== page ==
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The expectations trap hypothesis

  • Lawrence J. Christiano
  • Christopher Gust

This article explores a hypothesis about the take-off in inflation in the early 1970s. According to the expectations trap hypothesis, the Fed was driven to high money growth by a fear of violating the expectations of high inflation that existed at the time. The authors argue that this hypothesis is more compelling than the Phillips curve hypothesis, according to which the Fed produced the high inflation as an unfortunate by product of a conscious decision to jump start a weak economy.

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Article provided by Federal Reserve Bank of Chicago in its journal Economic Perspectives.

Volume (Year): (2000)
Issue (Month): Q II ()
Pages: 21-39

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Handle: RePEc:fip:fedhep:y:2000:i:qii:p:21-39:n:v.25no.2
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  1. Richard Clarida & Jordi Galí & Mark Gertler, 2000. "Monetary Policy Rules And Macroeconomic Stability: Evidence And Some Theory," The Quarterly Journal of Economics, MIT Press, vol. 115(1), pages 147-180, February.
  2. Martin S. Feldstein, 1997. "The Costs and Benefits of Going from Low Inflation to Price Stability," NBER Chapters, in: Reducing Inflation: Motivation and Strategy, pages 123-166 National Bureau of Economic Research, Inc.
  3. Christina D. Romer & David H. Romer, 1997. "Reducing Inflation: Motivation and Strategy," NBER Books, National Bureau of Economic Research, Inc, number rome97-1, May.
  4. Athanasios Orphanides & Simon Van_Norden, 2000. "The Reliability of Output Gap Estimates in Real Time," Econometric Society World Congress 2000 Contributed Papers 0768, Econometric Society.
  5. John G. Fernald & Susanto Basu, 1999. "Why is productivity procyclical? Why do we care?," International Finance Discussion Papers 638, Board of Governors of the Federal Reserve System (U.S.).
  6. Galí, Jordi, 1996. "Technology, Employment, and the Business Cycle: Do Technology Shocks Explain Aggregate Fluctuations?," CEPR Discussion Papers 1499, C.E.P.R. Discussion Papers.
  7. V.V. Chari & Lawrence J. Christiano & Martin Eichenbaum, 1996. "Expectation traps and discretion," Working Paper Series, Macroeconomic Issues WP-96-5, Federal Reserve Bank of Chicago.
  8. Lawrence J. Christiano & Terry J. Fitzgerald, 2000. "Understanding the Fiscal Theory of the Price Level," NBER Working Papers 7668, National Bureau of Economic Research, Inc.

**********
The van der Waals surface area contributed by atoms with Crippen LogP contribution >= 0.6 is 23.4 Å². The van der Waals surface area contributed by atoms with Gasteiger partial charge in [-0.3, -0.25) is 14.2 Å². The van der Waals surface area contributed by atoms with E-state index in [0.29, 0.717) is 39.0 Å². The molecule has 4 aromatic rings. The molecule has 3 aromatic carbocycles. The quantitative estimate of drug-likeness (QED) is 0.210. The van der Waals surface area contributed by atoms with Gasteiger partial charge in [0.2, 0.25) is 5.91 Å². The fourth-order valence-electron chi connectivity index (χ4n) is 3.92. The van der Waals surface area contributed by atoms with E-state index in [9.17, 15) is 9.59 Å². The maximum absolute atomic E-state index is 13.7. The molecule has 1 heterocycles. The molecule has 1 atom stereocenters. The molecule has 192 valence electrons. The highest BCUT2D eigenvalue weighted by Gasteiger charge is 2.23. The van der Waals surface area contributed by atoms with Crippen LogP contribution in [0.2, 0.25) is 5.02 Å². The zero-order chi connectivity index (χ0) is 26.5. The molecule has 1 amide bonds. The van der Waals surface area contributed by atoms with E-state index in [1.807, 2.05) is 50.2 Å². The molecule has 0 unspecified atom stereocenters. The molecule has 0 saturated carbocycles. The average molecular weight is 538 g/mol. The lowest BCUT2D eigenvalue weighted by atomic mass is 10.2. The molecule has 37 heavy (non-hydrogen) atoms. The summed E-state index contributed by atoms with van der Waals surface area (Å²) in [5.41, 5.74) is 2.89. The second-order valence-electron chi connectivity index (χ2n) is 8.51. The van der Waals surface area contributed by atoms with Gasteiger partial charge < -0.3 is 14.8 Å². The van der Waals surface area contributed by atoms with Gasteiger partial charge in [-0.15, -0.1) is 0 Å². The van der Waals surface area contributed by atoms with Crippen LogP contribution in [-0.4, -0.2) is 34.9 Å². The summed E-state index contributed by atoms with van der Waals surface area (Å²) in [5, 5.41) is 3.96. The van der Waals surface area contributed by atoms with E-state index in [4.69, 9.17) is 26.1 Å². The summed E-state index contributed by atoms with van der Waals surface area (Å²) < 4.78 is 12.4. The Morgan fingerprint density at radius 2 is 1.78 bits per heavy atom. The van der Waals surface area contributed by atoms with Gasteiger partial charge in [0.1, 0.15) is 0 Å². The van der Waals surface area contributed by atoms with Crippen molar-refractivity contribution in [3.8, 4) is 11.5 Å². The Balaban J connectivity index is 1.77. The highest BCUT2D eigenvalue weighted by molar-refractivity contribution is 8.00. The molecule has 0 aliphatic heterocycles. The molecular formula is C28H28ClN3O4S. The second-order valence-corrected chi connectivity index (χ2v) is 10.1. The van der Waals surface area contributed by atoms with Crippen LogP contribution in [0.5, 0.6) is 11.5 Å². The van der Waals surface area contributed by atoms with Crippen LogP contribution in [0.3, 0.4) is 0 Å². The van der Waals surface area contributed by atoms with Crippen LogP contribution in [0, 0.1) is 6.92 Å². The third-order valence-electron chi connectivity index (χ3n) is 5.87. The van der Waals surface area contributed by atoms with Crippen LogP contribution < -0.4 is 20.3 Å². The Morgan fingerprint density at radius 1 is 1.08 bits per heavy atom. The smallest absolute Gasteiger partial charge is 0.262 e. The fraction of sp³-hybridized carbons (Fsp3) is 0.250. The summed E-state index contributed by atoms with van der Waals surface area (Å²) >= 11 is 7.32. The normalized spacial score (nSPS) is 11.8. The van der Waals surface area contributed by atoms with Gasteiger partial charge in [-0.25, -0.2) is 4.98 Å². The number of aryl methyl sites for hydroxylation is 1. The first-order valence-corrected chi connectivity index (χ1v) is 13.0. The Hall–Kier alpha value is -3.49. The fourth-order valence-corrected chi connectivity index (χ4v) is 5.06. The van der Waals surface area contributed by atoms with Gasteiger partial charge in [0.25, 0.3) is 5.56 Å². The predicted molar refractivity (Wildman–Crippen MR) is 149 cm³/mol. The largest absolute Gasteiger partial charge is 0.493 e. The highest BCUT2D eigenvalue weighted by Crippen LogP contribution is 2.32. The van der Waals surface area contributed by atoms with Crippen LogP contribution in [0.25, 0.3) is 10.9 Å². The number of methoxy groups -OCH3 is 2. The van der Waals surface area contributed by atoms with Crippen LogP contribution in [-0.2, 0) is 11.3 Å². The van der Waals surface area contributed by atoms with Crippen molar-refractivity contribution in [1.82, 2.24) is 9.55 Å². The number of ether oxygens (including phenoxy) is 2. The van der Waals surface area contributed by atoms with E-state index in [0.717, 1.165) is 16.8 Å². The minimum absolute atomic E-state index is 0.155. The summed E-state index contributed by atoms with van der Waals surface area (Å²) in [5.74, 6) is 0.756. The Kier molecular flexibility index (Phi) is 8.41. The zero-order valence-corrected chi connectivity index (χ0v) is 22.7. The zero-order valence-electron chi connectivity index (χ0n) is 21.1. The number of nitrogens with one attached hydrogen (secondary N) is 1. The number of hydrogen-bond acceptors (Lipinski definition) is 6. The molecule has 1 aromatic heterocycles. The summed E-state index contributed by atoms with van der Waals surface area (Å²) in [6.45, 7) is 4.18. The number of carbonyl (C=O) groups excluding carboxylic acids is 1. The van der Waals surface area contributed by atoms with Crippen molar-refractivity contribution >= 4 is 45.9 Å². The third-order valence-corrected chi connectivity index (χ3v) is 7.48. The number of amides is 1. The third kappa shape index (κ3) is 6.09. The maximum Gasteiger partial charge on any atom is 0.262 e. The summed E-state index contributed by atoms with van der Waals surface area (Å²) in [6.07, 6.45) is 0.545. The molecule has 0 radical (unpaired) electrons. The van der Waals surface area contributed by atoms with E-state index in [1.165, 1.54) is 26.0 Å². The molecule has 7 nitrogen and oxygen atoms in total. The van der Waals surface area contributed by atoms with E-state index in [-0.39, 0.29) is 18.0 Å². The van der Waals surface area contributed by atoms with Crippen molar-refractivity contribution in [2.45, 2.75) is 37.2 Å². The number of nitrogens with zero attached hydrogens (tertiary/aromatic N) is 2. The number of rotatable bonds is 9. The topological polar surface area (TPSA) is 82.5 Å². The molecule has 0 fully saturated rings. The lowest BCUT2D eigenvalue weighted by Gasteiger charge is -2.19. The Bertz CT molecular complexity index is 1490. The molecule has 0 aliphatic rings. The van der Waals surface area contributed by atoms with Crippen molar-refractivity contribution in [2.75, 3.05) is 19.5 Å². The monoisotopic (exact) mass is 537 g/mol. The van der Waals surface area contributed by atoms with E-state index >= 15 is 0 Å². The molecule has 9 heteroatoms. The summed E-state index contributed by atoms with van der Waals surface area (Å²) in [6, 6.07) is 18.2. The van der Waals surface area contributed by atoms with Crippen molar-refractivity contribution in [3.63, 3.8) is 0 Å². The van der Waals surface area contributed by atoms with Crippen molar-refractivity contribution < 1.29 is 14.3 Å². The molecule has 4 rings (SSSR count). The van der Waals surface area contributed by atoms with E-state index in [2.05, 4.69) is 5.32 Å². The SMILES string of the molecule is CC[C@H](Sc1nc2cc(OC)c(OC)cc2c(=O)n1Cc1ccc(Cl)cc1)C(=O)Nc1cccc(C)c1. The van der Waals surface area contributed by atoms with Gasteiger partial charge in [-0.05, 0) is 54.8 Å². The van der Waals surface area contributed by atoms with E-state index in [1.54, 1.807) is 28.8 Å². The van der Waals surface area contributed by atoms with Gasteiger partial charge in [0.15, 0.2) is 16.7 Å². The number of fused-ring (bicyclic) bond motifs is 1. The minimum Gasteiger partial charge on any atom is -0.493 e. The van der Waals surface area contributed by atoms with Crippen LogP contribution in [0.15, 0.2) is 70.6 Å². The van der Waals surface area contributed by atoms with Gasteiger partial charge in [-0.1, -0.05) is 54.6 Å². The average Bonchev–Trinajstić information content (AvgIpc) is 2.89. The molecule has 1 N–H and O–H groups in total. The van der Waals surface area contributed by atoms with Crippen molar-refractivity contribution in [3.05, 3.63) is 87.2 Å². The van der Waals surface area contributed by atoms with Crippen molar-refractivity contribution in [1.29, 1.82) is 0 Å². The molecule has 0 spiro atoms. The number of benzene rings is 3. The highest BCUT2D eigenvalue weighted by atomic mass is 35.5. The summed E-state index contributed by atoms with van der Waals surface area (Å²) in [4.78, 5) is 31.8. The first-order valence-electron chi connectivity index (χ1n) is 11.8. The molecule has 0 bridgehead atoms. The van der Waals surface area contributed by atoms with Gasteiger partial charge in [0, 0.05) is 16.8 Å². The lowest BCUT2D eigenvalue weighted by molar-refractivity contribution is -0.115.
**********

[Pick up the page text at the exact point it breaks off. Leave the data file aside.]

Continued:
9. John H. Cochrane, 1998. "A Frictionless View of U.S. Inflation," NBER Working Papers 6646, National Bureau of Economic Research, Inc.
  10. Lawrence J. Christiano & Martin Eichenbaum & Charles L. Evans, 1998. "Modeling Money," NBER Working Papers 6371, National Bureau of Economic Research, Inc.
  11. William Poole, 1999. "Monetary policy rules?," Review, Federal Reserve Bank of St. Louis, issue Mar, pages 3-12.
  12. St-Amant, P. & van Norden, S., 1997. "Measurement of the Output Gap: A Discussion of Recent Research at the Bank of Canada," Technical Reports 79, Bank of Canada.
  13. Orphanides, Athanasios, 2000. "The quest for prosperity without inflation," Working Paper Series 0015, European Central Bank.
  14. L.J. Christiano & C.J. Gust, 1999. "Taylor Rules in a Limited Participation Model," DNB Staff Reports (discontinued) 33, Netherlands Central Bank.
  15. John B. Taylor, 1999. "Monetary Policy Rules," NBER Books, National Bureau of Economic Research, Inc, number tayl99-1, May.
  16. Robert J. Hodrick & Edward Prescott, 1981. "Post-War U.S. Business Cycles: An Empirical Investigation," Discussion Papers 451, Northwestern University, Center for Mathematical Studies in Economics and Management Science.
  17. William Kerr & Robert G. King, 1996. "Limits on interest rate rules in the IS model," Economic Quarterly, Federal Reserve Bank of Richmond, issue Spr, pages 47-75.
  18. Taylor, John B., 1993. "Discretion versus policy rules in practice," Carnegie-Rochester Conference Series on Public Policy, Elsevier, vol. 39(1), pages 195-214, December.
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